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Getting onshore project construction right involves planning and contingency setting

Getting construction right: Hope for the best, plan for the worst

So far, we have looked at the double-edged sword that is technical advancements; assembling the right team at the right time; and how understanding risks can help to turn them into opportunities.

Next up, and concluding this series, we take a look at supply chain, planning and contingency in emerging markets.

 

Hope for the best, plan for the worst

Common issues that can arise in emerging markets include immature and sometimes non-existent supply chains as well as inadequate infrastructure and unsuitable policies and procedures.

In Poland, for example, developers must name the WTG model that they plan to use in the planning application but it could be years before permission is granted, by which time the technology has moved on and the WTG may no longer be available. This can cause delays and challenges down the line that could be avoided with a more renewables-appropriate planning procedure.

These types of issues need not be insurmountable – the ability to be flexible and adapt to conditions, utilizing locally available resources is a key for project developers.

Risk management and contingency planning are a part of any project, no matter what the market or scale but is even more important when working in developing countries and immature markets. So long as these risks are understood and planned for, they can be effectively mitigated.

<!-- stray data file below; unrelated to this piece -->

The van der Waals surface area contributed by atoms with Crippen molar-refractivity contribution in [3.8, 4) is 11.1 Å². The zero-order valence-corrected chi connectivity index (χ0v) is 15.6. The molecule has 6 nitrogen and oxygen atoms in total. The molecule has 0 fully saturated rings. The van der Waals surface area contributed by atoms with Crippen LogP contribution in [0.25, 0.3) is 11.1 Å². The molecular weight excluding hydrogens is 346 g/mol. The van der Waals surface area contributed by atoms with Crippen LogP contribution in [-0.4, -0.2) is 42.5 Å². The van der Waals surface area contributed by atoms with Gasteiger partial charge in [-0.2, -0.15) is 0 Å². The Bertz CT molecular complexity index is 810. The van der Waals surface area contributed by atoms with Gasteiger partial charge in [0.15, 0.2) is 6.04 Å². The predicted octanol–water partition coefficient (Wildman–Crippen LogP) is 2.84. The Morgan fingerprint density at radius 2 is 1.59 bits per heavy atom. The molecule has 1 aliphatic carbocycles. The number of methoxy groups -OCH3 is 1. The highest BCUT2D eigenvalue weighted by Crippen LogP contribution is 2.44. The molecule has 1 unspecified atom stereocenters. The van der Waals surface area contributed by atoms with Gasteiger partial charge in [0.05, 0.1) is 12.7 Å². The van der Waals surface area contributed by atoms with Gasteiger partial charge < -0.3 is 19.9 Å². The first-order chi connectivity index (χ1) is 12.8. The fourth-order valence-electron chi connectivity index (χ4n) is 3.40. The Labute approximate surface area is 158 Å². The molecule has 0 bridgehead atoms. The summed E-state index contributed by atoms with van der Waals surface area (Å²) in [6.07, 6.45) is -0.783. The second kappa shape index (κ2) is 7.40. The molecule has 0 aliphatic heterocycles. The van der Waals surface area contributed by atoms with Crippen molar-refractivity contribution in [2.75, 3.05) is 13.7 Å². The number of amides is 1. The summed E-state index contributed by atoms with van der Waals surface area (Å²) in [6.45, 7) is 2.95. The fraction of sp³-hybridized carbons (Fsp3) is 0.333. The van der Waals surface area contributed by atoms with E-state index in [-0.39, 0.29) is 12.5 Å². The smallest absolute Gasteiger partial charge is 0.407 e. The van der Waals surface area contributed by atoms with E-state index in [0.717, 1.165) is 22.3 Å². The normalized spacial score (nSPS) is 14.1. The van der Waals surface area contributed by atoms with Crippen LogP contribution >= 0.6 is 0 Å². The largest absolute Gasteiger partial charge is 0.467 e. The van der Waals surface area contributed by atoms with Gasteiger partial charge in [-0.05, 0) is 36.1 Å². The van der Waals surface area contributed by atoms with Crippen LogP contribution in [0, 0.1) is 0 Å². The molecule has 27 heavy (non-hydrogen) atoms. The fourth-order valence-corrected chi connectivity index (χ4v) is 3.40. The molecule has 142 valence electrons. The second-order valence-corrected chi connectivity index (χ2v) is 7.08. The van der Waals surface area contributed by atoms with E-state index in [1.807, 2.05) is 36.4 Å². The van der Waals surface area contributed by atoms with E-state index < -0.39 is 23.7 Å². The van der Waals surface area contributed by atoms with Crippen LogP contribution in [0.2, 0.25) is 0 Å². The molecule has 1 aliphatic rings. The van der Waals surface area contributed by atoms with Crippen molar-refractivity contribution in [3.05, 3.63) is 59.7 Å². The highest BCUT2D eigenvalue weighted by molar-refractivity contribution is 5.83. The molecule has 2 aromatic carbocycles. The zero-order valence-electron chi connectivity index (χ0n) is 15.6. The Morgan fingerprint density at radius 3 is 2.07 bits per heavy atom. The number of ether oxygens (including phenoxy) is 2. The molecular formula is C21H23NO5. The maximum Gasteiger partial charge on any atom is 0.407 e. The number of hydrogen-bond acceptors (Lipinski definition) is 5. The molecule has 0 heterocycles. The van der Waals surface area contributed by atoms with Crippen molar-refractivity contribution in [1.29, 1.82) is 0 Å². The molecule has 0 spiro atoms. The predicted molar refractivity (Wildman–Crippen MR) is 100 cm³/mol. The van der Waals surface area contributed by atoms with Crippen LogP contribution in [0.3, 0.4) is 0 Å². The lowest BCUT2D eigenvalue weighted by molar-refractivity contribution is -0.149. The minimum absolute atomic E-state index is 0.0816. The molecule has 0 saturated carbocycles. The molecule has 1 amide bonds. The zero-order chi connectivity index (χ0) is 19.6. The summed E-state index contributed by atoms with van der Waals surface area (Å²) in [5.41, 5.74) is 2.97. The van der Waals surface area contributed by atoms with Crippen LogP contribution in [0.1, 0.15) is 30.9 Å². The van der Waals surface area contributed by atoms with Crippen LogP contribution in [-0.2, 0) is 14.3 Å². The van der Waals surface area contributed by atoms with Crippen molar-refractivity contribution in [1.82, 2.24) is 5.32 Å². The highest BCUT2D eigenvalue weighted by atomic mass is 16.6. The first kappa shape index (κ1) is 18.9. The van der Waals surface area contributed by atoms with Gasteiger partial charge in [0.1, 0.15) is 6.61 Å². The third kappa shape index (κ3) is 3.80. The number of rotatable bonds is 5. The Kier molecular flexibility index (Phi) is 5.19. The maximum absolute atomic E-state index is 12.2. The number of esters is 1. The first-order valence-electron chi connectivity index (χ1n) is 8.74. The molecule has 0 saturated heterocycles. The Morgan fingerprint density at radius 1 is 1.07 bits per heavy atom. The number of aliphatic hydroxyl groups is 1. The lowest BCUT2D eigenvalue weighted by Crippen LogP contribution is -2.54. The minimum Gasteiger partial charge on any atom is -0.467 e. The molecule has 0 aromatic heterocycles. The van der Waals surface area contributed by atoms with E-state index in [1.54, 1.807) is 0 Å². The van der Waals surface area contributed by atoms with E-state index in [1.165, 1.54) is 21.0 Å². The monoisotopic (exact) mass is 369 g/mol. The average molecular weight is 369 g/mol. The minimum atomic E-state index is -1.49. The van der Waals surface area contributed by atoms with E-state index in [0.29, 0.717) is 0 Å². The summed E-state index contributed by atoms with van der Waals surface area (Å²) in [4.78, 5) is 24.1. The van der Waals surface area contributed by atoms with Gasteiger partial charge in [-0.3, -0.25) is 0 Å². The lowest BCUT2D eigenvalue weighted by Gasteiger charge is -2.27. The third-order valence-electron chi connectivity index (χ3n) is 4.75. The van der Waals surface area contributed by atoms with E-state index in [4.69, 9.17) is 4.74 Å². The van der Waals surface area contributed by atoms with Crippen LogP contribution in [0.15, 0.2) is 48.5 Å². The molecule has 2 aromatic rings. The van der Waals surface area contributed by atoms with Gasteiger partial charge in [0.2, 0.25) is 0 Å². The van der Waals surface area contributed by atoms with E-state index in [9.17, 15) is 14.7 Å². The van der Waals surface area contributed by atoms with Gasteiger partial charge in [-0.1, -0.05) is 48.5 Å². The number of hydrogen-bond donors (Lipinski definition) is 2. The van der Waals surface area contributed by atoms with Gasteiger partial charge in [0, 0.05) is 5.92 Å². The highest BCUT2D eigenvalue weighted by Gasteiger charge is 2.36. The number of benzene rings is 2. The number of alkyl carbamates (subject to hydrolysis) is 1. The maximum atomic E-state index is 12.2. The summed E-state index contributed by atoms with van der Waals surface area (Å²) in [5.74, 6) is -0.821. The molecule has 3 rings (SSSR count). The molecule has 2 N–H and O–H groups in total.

However, these issues are not homogeneous in all emerging markets. In South Africa for example, the supply chain is fairly advanced compared to other emerging markets, with towers being produced locally, and equipment such as cranes and transport trailers all being locally available.

Understanding and adapting to different market setups and working with partners who understand the local nuances is key.

Close collaboration with all stakeholders on construction activities, contractor management, health and safety issues, construction quality, project documentation and planning is crucial to secure permitting, contracts, programme, and budget compliance.

In summary…

Across the developing world, new opportunities for the growth of onshore wind are emerging as governments, IPPs and corporates work to provide clean forms of electricity generation for rapidly growing populations.

Whilst the construction process required to meet this demand in countries with nascent wind markets can be challenging, acquiring local knowledge, carefully carrying out due diligence, appointing the right advisors at the right time and realistically planning for risks can help developers to successfully construct the projects in these emerging markets.

 

Want to read the previous installments?

Read part 1: Technological advancements – a double-edged sword

Read part 2: Assembling the right team at the right time

Read part 3: Understand the risks

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